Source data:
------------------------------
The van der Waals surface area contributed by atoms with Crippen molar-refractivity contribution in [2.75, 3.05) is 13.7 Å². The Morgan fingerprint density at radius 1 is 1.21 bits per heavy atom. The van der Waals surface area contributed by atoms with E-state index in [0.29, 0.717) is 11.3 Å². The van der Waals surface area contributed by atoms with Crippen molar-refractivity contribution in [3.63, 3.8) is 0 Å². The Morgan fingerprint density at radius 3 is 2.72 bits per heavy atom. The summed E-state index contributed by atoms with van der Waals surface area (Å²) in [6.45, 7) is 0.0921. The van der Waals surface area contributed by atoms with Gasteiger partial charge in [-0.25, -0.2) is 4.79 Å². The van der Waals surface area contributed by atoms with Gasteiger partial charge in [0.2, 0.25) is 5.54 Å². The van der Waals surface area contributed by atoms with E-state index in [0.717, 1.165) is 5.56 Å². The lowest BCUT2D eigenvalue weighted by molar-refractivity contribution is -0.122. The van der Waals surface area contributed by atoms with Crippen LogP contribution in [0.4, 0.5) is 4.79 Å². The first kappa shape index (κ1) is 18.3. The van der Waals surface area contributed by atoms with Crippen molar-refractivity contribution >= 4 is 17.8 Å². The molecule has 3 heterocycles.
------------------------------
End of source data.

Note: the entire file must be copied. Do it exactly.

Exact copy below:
The van der Waals surface area contributed by atoms with Crippen molar-refractivity contribution in [2.75, 3.05) is 13.7 Å². The Morgan fingerprint density at radius 1 is 1.21 bits per heavy atom. The van der Waals surface area contributed by atoms with E-state index in [0.29, 0.717) is 11.3 Å². The van der Waals surface area contributed by atoms with Crippen molar-refractivity contribution in [3.63, 3.8) is 0 Å². The Morgan fingerprint density at radius 3 is 2.72 bits per heavy atom. The summed E-state index contributed by atoms with van der Waals surface area (Å²) in [6.45, 7) is 0.0921. The van der Waals surface area contributed by atoms with Gasteiger partial charge in [-0.25, -0.2) is 4.79 Å². The van der Waals surface area contributed by atoms with Gasteiger partial charge in [0.2, 0.25) is 5.54 Å². The van der Waals surface area contributed by atoms with E-state index in [0.717, 1.165) is 5.56 Å². The lowest BCUT2D eigenvalue weighted by molar-refractivity contribution is -0.122. The van der Waals surface area contributed by atoms with Crippen LogP contribution in [0.4, 0.5) is 4.79 Å². The first kappa shape index (κ1) is 18.3. The van der Waals surface area contributed by atoms with Crippen molar-refractivity contribution >= 4 is 17.8 Å². The molecule has 3 heterocycles.